Daniel had been hurt by the sergeant's words. Just because a man doesn't party with the others, just because the chanting and inter-platoon competitions and other team-building exercises annoyed him, just because he doesn't smile a lot or scowl or show emotions, that didn't mean he lacked feelings. Daniel had as much empathy as anyone.
Why was that Gila monster running around in the open in the middle of the afternoon when the temperature was 180 degrees on the desert floor? Daniel searched back along where the lizard had come from, up the shale outcropping. What he saw then was so unexpected that it took Daniel a moment to recognize what he was seeing. It was another sniper. And the other sniper was scoping right back at him.
The face behind the other scope belonged to a young Mexican soldier who could be no more than 17. The boy looked just as frightened as Daniel felt. The young Mexican soldier was already doomed as Daniel noticed this, because Daniel had squeezed the trigger the instant he recognized the threat.
An instant later the other rifle flashed and Daniel ducked down as much as he could. At these ranges it took bullets almost a second to travel, so he was already keying his microphone as he heard a crack on the rock behind him. ``Contact. Contact,'' he announced on the general channel.
Then he straightened up to re-acquire the sniper he had shot at. As he had expected, the boy who was too slow to fire was also too slow to dodge. There was a nasty hole in the middle of his face.
Daniel began scanning urgently for other enemy soldiers. Distant machine guns opened up. Daniel keyed his mike to his designated spotter channel: ``Emergency. Emergency. Two hard strikes needed this position, thirty-second delay on second strike. Two hard strikes. This position. Thirty seconds between strikes. Emergency.''
As he talked he was scanning for the tank that mounted the machine gun. By now there were shots all over the battlefield. He spotted another sniper, so he squeezed the trigger and watched the man die. Then he scanned quickly on, looking for the tanks. Daniel needed to paint them for the anti-armor artillery that was on its way.
Daniel spotted the first tank just as his earphones beeped with a signal telling him that the artillery was on its approach and needed terminal guidance. As he had expected, the machine gun was mounted on the tank, and it was being fired from inside by camera. Daniel painted the tank with his targeting laser. Since he had to keep his aim on the tank for a few seconds, he shot out the camera.
A moment later, the tank's 185mm cannon boomed. The tank commander knew he was spotted when the camera was destroyed, so he was going to get off a shot and then scramble. But he did not know that the artillery was already on its way. The tank was just starting to move when an armor-piercing shell smashed into the dome.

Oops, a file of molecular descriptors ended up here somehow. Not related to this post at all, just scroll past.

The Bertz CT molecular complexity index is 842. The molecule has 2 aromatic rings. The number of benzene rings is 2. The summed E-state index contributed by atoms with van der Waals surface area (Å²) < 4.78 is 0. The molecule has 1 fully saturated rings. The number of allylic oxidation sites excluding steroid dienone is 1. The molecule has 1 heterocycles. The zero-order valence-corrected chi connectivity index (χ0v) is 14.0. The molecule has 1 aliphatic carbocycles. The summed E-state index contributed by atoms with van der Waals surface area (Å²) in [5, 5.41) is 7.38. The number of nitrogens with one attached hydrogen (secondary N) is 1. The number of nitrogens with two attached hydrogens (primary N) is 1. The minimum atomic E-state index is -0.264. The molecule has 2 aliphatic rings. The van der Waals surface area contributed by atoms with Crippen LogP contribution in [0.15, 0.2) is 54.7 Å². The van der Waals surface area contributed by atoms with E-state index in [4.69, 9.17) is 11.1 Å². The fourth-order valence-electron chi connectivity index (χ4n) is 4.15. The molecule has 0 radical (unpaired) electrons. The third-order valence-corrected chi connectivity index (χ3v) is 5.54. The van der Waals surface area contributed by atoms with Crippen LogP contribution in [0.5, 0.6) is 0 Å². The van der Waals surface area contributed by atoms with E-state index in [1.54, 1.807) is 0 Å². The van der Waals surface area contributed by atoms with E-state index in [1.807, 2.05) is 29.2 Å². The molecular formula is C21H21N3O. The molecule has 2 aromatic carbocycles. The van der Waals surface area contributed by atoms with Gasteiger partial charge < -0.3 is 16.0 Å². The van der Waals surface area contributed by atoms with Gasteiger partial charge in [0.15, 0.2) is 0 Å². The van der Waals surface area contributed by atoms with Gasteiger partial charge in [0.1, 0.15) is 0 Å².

Daniel barely registered the destruction of the tank before he was methodically searching for the other one for the next shell. Daniel didn't find the tank, but he took out two more enemy soldiers as he was passing by.
There was a sharp cracking sound behind Daniel and dozens of tiny rock fragments pierced the back of his neck. Daniel lunged forward, clutching the front of the crevasse and squeezing in as far in as he could.
Another sniper had spotted him. Fortunately, the other sniper was a lousy shot.
Daniel had no hope of finding the other sniper before he was killed, so his only choice was evasion. Another crack testified that the sniper could still see part of his body.
Daniel could not go down without coming further into the open so he began scrambling up the crevasse. The crack deepened quickly and as he hugged the inside, Daniel heard no more near misses. He hoped that he was out of sight.
As Daniel neared the top, he glimpsed motion above him and quickly wedged himself in the crack, pulling his rifle into position. Just as the scope came to his eye, a Mexican soldier looked over the edge. Another 17-year-old pawn. Daniel shot him in the face. The boys brains spattered on Daniel who hardly noticed as he pulled a grenade, jerked out the pin, and clicked the button twice for a 4-second delay.
Daniel hurled it up onto the top of the hill to destroy any more dangerous children that might be up there. He lurched up two more hand-holds, before bracing himself and covering his head. The grenade went off above and before the dust cleared Daniel was at the top of the cliff, aiming his weapon over the corpse of the soldier he had shot.
There were two more bodies on the crest, and one of them was still moving. Daniel saw the face and could tell that this boy was no more than 13 or 14. Daniel shot him in the neck, nearly decapitating the boy with the powerful rifle.
"Danny?"' Daniel looked up, startled to see Sarah looking at him, he had been so lost in his memories that he had no idea what the conversation was about.
"I'm sorry, sweetheart. My mind was wandering." After the battle, one Corporal Daniel Greaves, rookie sniper, was decorated for neutralizing 14 enemy soldiers and one tank, as well as having detected an ambush and saving the company.
"I was just saying that it's hard to believe you were ever a sniper." Sarah repeated. "You're so gentle and tender-hearted, I can't imagine you ever taking a cold deliberate aim and killing another human being."
After the battle, Daniel had heard someone describe him as a stone-hearted killer, and his feelings were hurt. He certainly didn't enjoy killing, and he felt sorry for those Mexican soldiers. How could anyone call him stone-hearted?
"It was war, Sarah. I guess we all did what we had to."
"Didn't you just agonize every time you had to ... you know?" she asked, staring with those big, innocent eyes, determined to be sympathetic. "I just can't see you killing someone in cold blood like that. Not you!"
Daniel paused to search for an honest deception. He didn't want to lie, but he also didn't want Sarah to know the truth about him, the truth that he had come to admit as the war progressed. He looked away when he answered, "I never wanted to be a cold-blooded killer."